Cryptocurrency & The Power of Us
January 11, 2016
I bet you’ve heard of bitcoin. Maybe not very often, since the bitcoin hype rose and died alongside the Silk Road saga. Out of sight, out of mind, right? The idea of money without gold coins and emblazoned notes is simply crazy.
Think again. Even though it hasn’t been on our front pages, Bitcoin has been bubbling away behind the scenes. The past few years have seen private investors, Silicon innovators, governments and universities, delving into the opportunities and shortfalls of the technology. And the results are astounding.
But first, some definitions.
Cryptocurrency refers to all kinds of digital money and technology.
Little ‘b’ bitcoin is one form of digital money, one type of cryptocurrency.
Cryptocurrencies use big ‘B’ Bitcoin, the technology, to transfer value directly from one party to another.
At the core of all of this is the blockchain, which enables the transferral of value to take place.
Confused? Stick with me.
“At their core, cryptocurrencies are built around the principle of a universal, inviolable ledger... In theory, that means we don’t need banks and other intermediaries to form bonds of trust on our behalf. The network-based ledger – which in the case of most cryptocurrencies is called a blockchain – works as a stand-in for the middlemen since it can just as effectively tell us whether the counter-party to a transaction is good for his or her money.”
--Paul Vigna & Michael J Casey in The Age of Cryptocurrency
Image via Amazon at http://amzn.to/1OeILUp
So, essentially what we have here when you add all of this together, is a fully verifiable, transparent record of ownership that has no centralised registry (such as a bank). The system allows people to exchange all sorts of digitised items of value and any manner of useful data with the confidence that the information is accurate.
You can think of the whole thing as an operating system.
just like building apps for Andriod, developers are building ‘apps’ using the
Bitcoin technology, finding new ways to use this tool for commerce and for
managing all types of exchanges.
In the Western world, we’re generally pretty satisfied with using banks. Everyone can open a bank account, our money is safe, and we can rationalise paying fees because of the perceived convenience and potential gains we receive.
The biggest impact of Bitcoin will initially be felt in the developing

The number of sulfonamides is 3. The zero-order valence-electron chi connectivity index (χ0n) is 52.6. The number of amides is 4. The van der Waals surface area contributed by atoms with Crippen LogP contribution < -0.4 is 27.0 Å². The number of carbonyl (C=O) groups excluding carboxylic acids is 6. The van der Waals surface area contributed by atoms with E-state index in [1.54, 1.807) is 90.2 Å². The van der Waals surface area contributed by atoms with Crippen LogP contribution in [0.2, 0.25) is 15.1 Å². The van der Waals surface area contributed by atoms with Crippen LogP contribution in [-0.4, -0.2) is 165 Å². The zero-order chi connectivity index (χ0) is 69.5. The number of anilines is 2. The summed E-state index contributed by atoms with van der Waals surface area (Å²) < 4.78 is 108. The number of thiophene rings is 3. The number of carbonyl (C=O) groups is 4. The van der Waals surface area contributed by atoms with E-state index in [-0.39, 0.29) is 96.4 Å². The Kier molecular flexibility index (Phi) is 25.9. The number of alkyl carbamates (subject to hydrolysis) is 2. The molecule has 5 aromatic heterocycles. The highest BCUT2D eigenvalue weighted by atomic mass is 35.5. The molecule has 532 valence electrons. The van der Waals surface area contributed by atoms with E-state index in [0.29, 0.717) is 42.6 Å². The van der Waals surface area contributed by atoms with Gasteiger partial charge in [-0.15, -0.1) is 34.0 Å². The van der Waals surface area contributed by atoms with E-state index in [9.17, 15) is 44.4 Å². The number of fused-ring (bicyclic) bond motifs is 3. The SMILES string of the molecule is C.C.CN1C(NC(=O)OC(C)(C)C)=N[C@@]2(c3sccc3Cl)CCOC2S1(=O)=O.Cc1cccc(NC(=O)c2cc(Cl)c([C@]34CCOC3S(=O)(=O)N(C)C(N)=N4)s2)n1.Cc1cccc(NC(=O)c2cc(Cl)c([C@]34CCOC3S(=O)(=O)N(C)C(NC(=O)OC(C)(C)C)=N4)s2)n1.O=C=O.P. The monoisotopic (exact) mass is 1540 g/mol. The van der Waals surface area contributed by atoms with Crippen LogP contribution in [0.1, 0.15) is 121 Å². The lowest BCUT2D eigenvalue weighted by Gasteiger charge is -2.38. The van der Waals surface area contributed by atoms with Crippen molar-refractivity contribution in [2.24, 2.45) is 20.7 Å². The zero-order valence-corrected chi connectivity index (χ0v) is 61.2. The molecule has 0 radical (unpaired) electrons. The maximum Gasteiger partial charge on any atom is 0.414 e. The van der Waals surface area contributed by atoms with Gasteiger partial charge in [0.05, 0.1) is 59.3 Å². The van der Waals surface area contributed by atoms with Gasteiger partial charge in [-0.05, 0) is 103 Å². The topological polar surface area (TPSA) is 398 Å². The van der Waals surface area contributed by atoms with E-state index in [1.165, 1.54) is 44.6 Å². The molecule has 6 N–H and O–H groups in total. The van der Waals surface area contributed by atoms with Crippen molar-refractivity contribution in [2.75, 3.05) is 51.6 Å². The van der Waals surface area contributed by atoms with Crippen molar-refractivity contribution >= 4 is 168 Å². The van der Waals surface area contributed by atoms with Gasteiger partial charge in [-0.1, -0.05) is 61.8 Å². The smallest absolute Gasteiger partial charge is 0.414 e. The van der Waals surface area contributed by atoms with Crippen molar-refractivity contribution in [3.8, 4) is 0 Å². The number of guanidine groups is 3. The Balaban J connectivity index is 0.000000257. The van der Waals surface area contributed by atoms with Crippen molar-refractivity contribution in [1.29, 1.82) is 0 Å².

Think of countries where women or maginalised populations can’t open bank accounts and thus can’t earn a secure income or save for themselves.
Bitcoin bypasses banks entirely.
Think of countries where the banks and/or governments are corrupt and unreliable, and your assets can never really be safe.
Bitcoin isn't under state control.
Think of all the fees associated with transferring money. Imagine if there were no financial toll-collectors, no fees at all being deducted from your earnings.
The Bitcoin technology is free.
Cryptocurrencies are open to anyone with access to a digital
network, are secured by a verifiable ledger outside state control, and are
But that’s just the first wave…
Because of the blockchain – the digital ledger – Bitcoin can reach far beyond banking and money. Blockchain enables there to be an open, yet anonymous, ledger of any transfer of something of value.
Using the blockchain, contracts can be drawn up and executed without lawyers or courts.
People can vote in elections without any suspicion of miscounts or rigging.
Digitised property deeds can be transferred and verified without the need for real estate agents.
Financial securities can be traded directly between investors.
All kinds of digital or digitized assets can be traded without borders.
All of these applications are in their initial stages of development, and the innovations look promising.
But, to go one step further, think of a future where you could get into your driverless taxi, owned and run by no one, and have payment automatically deducted from your digital wallet.
It’s like Uber on steroids.
Mind = blown.
Isn’t that kind of scary?!
If you think about it, we’ve already seen this kind of thing happening. It’s all borne from the decentralisation of power, a movement that’s been growing exponentially over the past decade. With the concentration of wealth and power at its most intense, this is a battle for the reempowerment of the individual.
Think, for instance, of when the Internet arrived and we watched video stores flounder in the face of online movie downloads. The power shifted from the centre to the periphery, to us.
Now, we’re watching the sharing economy prosper as taxis struggle to keep up with ridesharing. We’re seeing more and more self-made entrepreneurs and startups from Silicon Valley, and now encouraged in Australia by Turnbull’s innovation fund.
And we’re one step away from using solar batteries to easily store energy and live off the grid.
Decentralisation is just getting started.
How will society grapple with the introduction of such
disruptive technologies? What will happen to governments and their sovereign
currency? How will this affect Wall Street and worldwide exchanges? What impact
might this have on international conflict and terrorism?
These are the kinds of things we can only guess at; we’ll just to have to wait and see. But, just personally, I’m a little excited to watch it unfold.